Resources for students
I shall observe the tenets of Taekwondo
I shall respect the Instructor and Seniors
I shall never misuse Taekwondo
I shall be a champion of freedom and justice
I shall build a more peaceful world
Courtesy – Integrity – Perserverance –Self-control –Indomitable Spirit
Means literally, "Heaven and Earth." It is, in the Orient, interpreted as the creation of the world or the beginning of human history. Therefore, it is the initial pattern performed by the beginner.
Dan-Gun is named after the holy Dan-Gun, the legendary founder of Korea in the year 2333BC.
Do-San is the pseudonym of the patriot Ahn Chang-Ho (1876 –1938). The movements represent his entire life, which he dedicated to furthering the education of Korea and its independence movement.
Won-Hyo was the noted monk who introduced Buddhism to the Silla Dynasty in the year 686AD.
Yul-Gok is the pseudonym of the great philosopher and scholar Yi I (1536 – 1584), nicknamed "Confucius of Korea". The 38 movements of this pattern refer to his birthplace on the 38-degree latitude and the diagram of the movements represents scholar.
Joong-Gun is named after the patriot Ahn Joong-Gun who assassinated Hiro-Bumi Ito, the first Japanese Goverenor General of Korea, known as the man who played the leading part of Korea-Japan merger. There are 32 movements in this pattern to represent Mr Ahn's age when he was executed at Lui-Shung prison in 1910.
Toi-Gye is the pen-name of the noted scholar Yi-Hwang (16th century AD), an authority of neo-Confuscianism. The 37 movements of the pattern refer to his birthplace on the 37-degree latitude. The diagram represents scholar.
Hwa-Rang is named after the Hwa-Rang youth group, which originated in the Silla Dynasty in the early 7th century. The 29 movements refer to the 29th Infantry Division, where Taekwondo developed into maturity.
Choong-moo was the given name to Admiral Yi Soon-Sin of the Lee Dynasty. He was reputed to have invented the first armoured battleship (Kobukson) which was the precursor of the present-day submarine in 1592 AD. The reason why this pattern ends in a left-hand attack is to symbolise his regrettabl death having no chance to show his unrestrained potentiality checked by the forced reservation of his loyalty to the king.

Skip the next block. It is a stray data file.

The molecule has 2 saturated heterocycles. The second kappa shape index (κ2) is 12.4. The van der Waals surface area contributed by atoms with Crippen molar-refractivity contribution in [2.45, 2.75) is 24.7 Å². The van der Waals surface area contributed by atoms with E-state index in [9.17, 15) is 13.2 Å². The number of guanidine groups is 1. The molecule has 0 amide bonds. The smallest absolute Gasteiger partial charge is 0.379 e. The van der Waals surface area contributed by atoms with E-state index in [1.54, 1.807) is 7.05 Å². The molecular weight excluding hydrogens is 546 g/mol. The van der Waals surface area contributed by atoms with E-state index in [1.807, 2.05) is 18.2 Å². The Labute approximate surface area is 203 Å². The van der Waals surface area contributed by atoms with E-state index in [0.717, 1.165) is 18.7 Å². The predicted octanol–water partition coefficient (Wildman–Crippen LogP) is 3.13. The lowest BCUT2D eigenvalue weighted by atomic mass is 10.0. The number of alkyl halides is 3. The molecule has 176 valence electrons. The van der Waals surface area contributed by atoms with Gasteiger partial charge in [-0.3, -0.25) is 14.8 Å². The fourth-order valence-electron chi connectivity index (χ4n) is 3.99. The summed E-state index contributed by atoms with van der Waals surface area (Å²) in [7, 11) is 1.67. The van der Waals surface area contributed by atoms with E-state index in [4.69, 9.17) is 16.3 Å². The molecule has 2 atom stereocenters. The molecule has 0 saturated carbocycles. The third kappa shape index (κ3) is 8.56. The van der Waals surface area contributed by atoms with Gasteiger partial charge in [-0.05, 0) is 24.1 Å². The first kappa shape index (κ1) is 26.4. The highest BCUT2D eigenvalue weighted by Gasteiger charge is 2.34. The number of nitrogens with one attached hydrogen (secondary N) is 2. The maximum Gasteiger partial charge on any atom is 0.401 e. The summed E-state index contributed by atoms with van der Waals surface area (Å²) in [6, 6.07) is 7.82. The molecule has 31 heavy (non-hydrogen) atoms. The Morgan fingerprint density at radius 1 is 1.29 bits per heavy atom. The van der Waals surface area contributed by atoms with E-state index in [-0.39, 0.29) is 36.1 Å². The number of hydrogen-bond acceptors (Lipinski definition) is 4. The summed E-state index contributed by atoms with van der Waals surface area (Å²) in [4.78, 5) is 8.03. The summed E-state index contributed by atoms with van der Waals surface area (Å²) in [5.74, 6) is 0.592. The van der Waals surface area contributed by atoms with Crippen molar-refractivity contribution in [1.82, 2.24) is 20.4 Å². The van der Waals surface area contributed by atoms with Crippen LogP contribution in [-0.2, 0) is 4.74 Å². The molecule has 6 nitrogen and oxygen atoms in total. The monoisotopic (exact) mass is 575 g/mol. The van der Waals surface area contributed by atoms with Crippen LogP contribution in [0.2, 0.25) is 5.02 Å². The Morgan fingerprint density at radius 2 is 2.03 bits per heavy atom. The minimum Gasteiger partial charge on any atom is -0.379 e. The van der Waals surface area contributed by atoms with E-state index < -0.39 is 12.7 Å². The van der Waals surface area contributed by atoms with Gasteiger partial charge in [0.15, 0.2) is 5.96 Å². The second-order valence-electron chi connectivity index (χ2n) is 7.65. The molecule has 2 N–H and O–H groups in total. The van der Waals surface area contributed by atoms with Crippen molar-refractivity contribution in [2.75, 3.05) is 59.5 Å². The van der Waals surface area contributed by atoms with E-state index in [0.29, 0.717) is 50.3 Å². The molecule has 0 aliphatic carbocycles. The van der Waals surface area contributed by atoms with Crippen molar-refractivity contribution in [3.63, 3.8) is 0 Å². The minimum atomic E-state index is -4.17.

BLACK BELT – 1ST DAN
Kwang-Gae is named after the famous Kwang-Gae-Toh-Wang, the 19th King of the Koguryo Dynasty, who regained all the lost territories including the greater part of Manchuria. The diagram represents the expansion and recovery of this lost territory. The 39 movements refer to the first two figures of 391 AD, the year he came to the throne.
Po-Eun is the pseudonym of the loyal subject and famous poet Chong Mong-Chu (1400), whose poem "I would not serve a second master though I might be crucified a hundred times" is known to every Korean. He was also a pioneer in the field of physics. The diagram represents the unerring loyalty to King and Country towards the end of the Koryo Dynasty.
Ge-Baek is named after General Ge-Baek of the Baek-Je Dynasty (660AD). The diagram represents his severe and strict military discipline.
Disclaimer: We have shared the above video links through our website as an educational resource for students of Taekwondo and the general public. We acknowledge that United Schools of Martial Arts Pty Ltd did not create and does not own these videos, which are available on YouTube through the channel, ITFtuls (https://www.youtube.com/user/ITFtuls/featured).
Kihaps in Tuls
Chon Ji (#17) – second Front Punch moving forward
Dan Gun (#8, #17) – third High Punch moving forward; last Rising Block before turning into knifehand
Do San (#6, #22) – Straight Fingertip Thrust; second Rising Block before turning into knifehand strike
Won Hyo (#12) – Straight Fingertip Thrust
Yul Gok (#24, #27, #36) – both Front Elbow Strikes; #36 Jumping Back-fist
Joong Gun (#12) – Twin Upset Punch
Toi Gye (#29) – Jumping X-Fist Pressing Block
Hwa Rang (#14, #25) – last Front Punch before turning into a knifehand guarding block; Elbow Thrust
Choong Moo (#9, #19) – Knife Hand Guarding Block when landing from flying sidekick; Jumping Spinning Knife Hand Guarding Block after U-shaped block
Kwang Gae (#23, #27) – both Sitting Stance Back-fist Strikes
Po Eun (#12, #30) – both Twin Horizontal Punches
Ge Baek (#19, #28) – Knife Hand Guarding Block before first number 9 shaped block; X-Stance Double Forearm Block
What is a Grading?
A Grading is a test whereby an examinar judges a student's proficiency in their technical performance and theoretical knowledge. It is also an assessment of a student's character as a Taekwondo artist. Points are awarded and the student will be promoted accordingly if they satisfy the requirements of their grading syllabus.
Who is qualified to conduct a Grading?
Only 4th Degree Black Belts and above, who have completed the official ITF Instructors course, are qualified to test students who are grading.
1st- 3rd Degree – Assistant Instructor/ Boosabum (Novice)
4th- 6th Degree – International Instructor/ Sabum (Expert)
7th- 8th Degree – Master/ Sa- Hyun
9th Degree – Grand Master/ Sa- Seong
Before deciding to undertake a Grading, a student should ensure that they know the Grading syllabus and can perform the neccessary requirements. If a student feels that they are not ready, or has problems executing some of the requirements, they should consult their instructor as to whether they should attempt the Grading.
From 6th Gup onwards, board breaking techniques are required for further promotion.